Community solar pioneers
David Brosch had a problem many Americans can relate to. He wanted solar power, but wasn’t able to put it on his house. His roof had the wrong orientation, a tree partially blocked the sun, and it was more than he could afford. Many of his neighbors were in the same situation — some were renters, others were too busy to handle the process of an installation on their house.
They got together and formed a company, University Park Community Solar (UPCS), and approached a local church with a large roof and good solar orientation. In exchange for placing solar panels on it’s roof, the church would be guaranteed a long-term low price of electricity. David told us: “We wanted a project that could stand on it’s own. Not one funded by donations, but something that was financially viable that folks would be willing to invest in. A solar project done right can turn a profit, so we thought, let’s pool our money and do it together.” Sounds simple enough, right?
As far as we can tell, no one had ever pulled off a project quite like that before. UPCS needed to come up with the right legal entity, faced Securities regulations that restrict non-accredited investors (i.e. non-wealthy people) from investing in the project, and had to figure out how to utilize federal credits that required “passive income” to apply it to. It took nearly three years but this Maryland group finally installed the 21.9 kW system this past May. It is believed to be one of the first community-initiated and owned solar electric systems in the U.S.
The project is expected to generate a 7-8 percent return on investment over the life of the project for the 30-plus area members. By providing clean electricity for the Church of the Brethren, UPCS will be reducing the region’s reliance on coal-based power. PEPCO, the major electric utility for Washington, D.C., and the Maryland suburbs, purchases more than half of its power from coal-burning generating plants, which get their coal from destructive mountaintop removal mining operations in Appalachia. [Check http://www.ilovemountains.org to see if your electricity comes at the expense of mountains too.]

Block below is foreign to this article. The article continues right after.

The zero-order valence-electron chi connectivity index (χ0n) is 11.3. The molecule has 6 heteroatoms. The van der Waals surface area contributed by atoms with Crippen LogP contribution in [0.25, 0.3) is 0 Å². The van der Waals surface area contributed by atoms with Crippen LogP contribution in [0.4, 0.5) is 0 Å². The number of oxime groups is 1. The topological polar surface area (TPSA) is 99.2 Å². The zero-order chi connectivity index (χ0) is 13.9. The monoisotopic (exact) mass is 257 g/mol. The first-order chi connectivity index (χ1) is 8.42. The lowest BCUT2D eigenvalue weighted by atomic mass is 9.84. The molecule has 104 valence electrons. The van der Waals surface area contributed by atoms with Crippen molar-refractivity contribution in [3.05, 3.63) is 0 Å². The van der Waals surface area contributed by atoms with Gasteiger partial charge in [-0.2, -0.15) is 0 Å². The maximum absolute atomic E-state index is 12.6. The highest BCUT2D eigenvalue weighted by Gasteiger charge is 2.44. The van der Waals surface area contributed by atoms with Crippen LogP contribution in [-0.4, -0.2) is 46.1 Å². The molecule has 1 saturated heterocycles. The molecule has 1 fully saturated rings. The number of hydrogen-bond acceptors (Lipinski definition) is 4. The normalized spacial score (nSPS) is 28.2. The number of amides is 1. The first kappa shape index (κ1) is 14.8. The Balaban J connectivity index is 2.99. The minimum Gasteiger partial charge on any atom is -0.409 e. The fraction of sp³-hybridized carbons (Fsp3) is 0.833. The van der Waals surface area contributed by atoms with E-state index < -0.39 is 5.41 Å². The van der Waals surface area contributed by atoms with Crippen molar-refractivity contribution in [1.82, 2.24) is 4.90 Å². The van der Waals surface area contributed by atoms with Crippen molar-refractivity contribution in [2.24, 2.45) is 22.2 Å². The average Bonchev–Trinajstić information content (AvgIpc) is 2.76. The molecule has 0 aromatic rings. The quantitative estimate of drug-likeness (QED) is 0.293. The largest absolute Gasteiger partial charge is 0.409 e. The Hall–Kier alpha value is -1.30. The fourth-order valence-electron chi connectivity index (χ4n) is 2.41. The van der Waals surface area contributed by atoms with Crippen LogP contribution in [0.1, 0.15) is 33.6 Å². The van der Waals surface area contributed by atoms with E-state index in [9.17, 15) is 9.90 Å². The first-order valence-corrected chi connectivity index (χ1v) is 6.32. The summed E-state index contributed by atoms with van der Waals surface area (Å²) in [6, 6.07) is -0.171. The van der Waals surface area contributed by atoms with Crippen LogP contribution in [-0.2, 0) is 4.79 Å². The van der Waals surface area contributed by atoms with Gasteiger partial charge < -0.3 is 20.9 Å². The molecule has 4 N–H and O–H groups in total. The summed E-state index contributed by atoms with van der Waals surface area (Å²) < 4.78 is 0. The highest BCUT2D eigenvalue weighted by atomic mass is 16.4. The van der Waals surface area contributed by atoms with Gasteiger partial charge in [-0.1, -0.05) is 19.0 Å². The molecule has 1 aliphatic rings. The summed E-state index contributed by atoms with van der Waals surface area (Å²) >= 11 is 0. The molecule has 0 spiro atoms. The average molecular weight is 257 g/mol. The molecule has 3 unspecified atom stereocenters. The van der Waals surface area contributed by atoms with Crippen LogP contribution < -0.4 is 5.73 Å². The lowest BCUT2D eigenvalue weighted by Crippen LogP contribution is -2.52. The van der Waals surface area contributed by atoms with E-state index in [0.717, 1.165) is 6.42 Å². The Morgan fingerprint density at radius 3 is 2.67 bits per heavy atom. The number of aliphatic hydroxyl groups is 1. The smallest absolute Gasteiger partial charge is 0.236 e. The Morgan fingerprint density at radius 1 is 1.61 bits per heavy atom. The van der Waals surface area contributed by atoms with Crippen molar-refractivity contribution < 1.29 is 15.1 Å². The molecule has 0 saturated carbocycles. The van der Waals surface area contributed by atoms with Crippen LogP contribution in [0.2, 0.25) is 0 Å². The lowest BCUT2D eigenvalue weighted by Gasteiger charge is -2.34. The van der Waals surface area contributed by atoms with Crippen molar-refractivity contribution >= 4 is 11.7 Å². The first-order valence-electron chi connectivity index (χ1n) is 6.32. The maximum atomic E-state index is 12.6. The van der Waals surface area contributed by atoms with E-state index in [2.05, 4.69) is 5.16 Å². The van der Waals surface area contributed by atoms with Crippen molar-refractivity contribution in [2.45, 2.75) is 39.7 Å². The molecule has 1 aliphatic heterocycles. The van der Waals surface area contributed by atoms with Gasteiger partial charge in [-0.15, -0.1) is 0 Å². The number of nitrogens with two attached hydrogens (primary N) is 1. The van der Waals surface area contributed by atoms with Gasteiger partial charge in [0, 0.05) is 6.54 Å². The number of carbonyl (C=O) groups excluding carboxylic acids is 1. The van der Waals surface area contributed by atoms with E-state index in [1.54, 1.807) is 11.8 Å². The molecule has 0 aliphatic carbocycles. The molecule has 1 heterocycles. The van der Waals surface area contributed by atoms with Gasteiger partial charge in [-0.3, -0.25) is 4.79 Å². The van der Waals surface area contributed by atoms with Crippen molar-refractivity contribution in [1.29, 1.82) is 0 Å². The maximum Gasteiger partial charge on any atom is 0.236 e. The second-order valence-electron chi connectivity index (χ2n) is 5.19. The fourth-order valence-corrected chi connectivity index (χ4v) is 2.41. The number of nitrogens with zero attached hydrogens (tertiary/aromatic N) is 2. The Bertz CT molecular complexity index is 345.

You’d think the federal government would do anything it could to support the replication of the University Park model. It’s a market-based solution to the unemployment problem, while also helping achieve clean energy and climate objectives. But it’s actually the federal government that’s in the way.
One of the biggest roadblocks is the 1933 Securities Act [PDF], which was designed to protect “widows and orphans” from crooked securities dealers during the era’s financial depression. Today it prevents people who make less than $200k a year or who hold liquid assets of less than $1m from investing in a whole host of unregistered securities, including most clean energy projects. There should to be a way for average people to invest without the need for deal-killing securities registration requirements.
Another roadblock is that most of the incentives for clean energy development are structured as tax-credits [PDF], so most potential community organizations (including non-profits like churches and schools, Native American tribes, etc.) can’t take advantage of them. Because UPCS completed their project prior to the end of 2010, it can trade the tax credits for a 30 percent grant through the U.S. Treasury as a result of the federal stimulus bill. However, solar projects completed after 2010 will not be able to receive the grant, reducing their financial viability.
University Park Community Solar ran into every bureaucratic red-taped government wall and jumped over, dug under, and blew it up. They changed the model, one of many groups across the country working not only to clean up but to democratize energy in America with community solar power. They’re already planning a second project. We hope others follow their lead.
(written with Daniel Rosen)